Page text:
It’s been so much fun catching up with our old teammates and friends as we bring our final year to a close. We’ve had a chance to hear about so many exciting projects, personal news, and updates they’ve all been working on and it just makes me feel thankful all over again for the amazing team of writers, artists, and photographers we’ve had the honor of working with over the past 15 years. We recently caught up with former DIY editor Jessica Marquez and today we’re catching up with the lovely Maxwell Tielman (and his dog, Tucker, above).
I will never forget Max’s email all those years ago. He reached out in what can only be described as the perfect cold email, listing all of the amazing things he could bring to our team (which he did, and then some!) and why he’d like to work with us. I wasn’t looking to add to our team at the time, but I was so blown away by Max’s enthusiasm and talent and looking back, I can’t imagine not having Max as a part of our team’s history and extended family. Before I dive into Max’s update in his own words, I have to share this story, because it is one of the most lasting impacts that Max had on me as a human and I am so grateful for this wisdom (in addition to his helping me catch up to the 21st century and learning — sort of — how to use Photoshop to batch-edit images).
As the tide of the internet started to change and we saw more and more comments that were confrontational or negative in tone, I had a tough time adjusting. I took almost everything personally and felt like saying “sorry” to someone, if I didn’t agree with them, was a slight I couldn’t bear. I know, not my best self. One day as I complained about a comment that I felt was asking for too much, Max turned to me and said something like, “Why not just say you’re sorry? It doesn’t cost anything to say you’re sorry if someone’s feeling hurt.” In that moment, the simplicity and honesty of his words really stayed with me. I had a much needed wake-up call to the importance of acknowledging someone’s feelings and letting everyone have their space to feel how they feel and apologizing if our words have been a part of that reaction. Max brought so many wonderful things to our team, but he brought compassion to our team on that day in a big way and I’ve never forgotten it. Thank you, Max. xo, Grace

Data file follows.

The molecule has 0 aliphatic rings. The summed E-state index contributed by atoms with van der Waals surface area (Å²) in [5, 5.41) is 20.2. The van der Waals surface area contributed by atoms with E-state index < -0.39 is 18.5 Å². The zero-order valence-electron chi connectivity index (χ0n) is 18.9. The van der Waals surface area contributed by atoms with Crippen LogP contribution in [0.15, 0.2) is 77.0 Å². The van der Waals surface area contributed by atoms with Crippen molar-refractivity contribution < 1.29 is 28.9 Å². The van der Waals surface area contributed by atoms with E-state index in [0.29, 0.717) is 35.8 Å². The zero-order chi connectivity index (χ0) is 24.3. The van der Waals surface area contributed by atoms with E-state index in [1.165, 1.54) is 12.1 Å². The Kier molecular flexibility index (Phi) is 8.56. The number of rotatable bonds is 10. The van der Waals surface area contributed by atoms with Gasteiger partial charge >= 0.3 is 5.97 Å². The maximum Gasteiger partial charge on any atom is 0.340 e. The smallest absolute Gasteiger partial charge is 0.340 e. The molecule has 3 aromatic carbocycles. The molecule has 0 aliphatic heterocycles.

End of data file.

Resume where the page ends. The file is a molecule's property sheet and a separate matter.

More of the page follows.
So Max, tell us what you’ve been up to!
Name: Maxwell Tielman
Where can we find you? Instagram @maxwelltielman and maxwelltielman.com
Could you please share with us your favorite post/s from your time at DS and why they were your favorite?
Ha! This is an almost impossible task — there are so many — but I will try to keep it brief!
Everything For Everybody: Doing Away With Gender In Design
One of the things that I loved about working with Grace is that she is never afraid of — and really straight-up encourages — getting political. Gender is something I think about frequently and, by virtue of the field I work in, gender in design. This essay was all about how design objects (be they children’s toys or Mid-Century sectionals) are arbitrarily labeled as “masculine” and “feminine,” something that basically murders my soul every time I see it. I’m so happy to have been given the opportunity (and a platform) to voice this opinion!
DIY Washi Tape Picture Frames
I worked on this post pretty early in my Design*Sponge tenure and I’m still pretty proud of it. It just goes to show that modest materials can create something truly impactful!
Anybody who knows me knows that I LOVE (like, really really really love) to entertain. It goes without saying that the semi-real/semi-staged parties I helped throw at D*S are some of my faves. Here’s a tiny selection:
Super Bowl Party & Coaster Freebie
Old-Fashioned Parlor Game Party (Editor’s note: this card wreath Max made was SO cool)
Did you have any memorable moments, interactions or experiences during your time at DS that you’d feel comfortable sharing?
There are a ton! From learning the moves to Robyn’s “Call Your Girlfriend” in a surprise dance class for Grace’s birthday to throwing a dog parade through Greenpoint (yes, that actually happened), it’s really hard to come up with a concise list. Rather than one specific moment, I think the cumulative experience of working at DS and the people I met along the way are what have really stuck with me. Writing about design afforded the opportunity to engage and interact with some of the most creative and interesting people I’ve known. Meeting designers, artists, craftspeople, and entrepreneurs; visiting beautiful homes and inspiring studios — each of these things provided endless inspiration and different ways of looking at the world.
What do you remember most about your time at DS that has informed the work you do now?
During my time at DS, there were at most four people working in our office at a time, so we inevitably wore a lot of hats! I think that’s one of the biggest gifts that that time gave me: the space to teach myself new skills and the confidence to be a wearer of all of those hats! On any given day I might have been writing, photographing, illustrating, designing, or video editing. I think it’s rare to find a position that allows such broad exposure and learning opportunities, and the skills I learned on the job at DS have carried with me fully into the work that I do now.
What are you up to now? And how can our community support you and your work these days?
I recently started working as a photo Art Director at West Elm! Keep an eye on our catalog and website for some of the work I’m doing now. Before that, I was working on the brand’s social media + digital content team, creating stories for the blog Front + Main. I’ve been at West Elm for going on four years now (OMG how time flies) and barely a day goes by without applying some sort of skill or experience I learned from my time at Design*Sponge.
Read more of Max’s 600+ posts from our Design*Sponge archives here!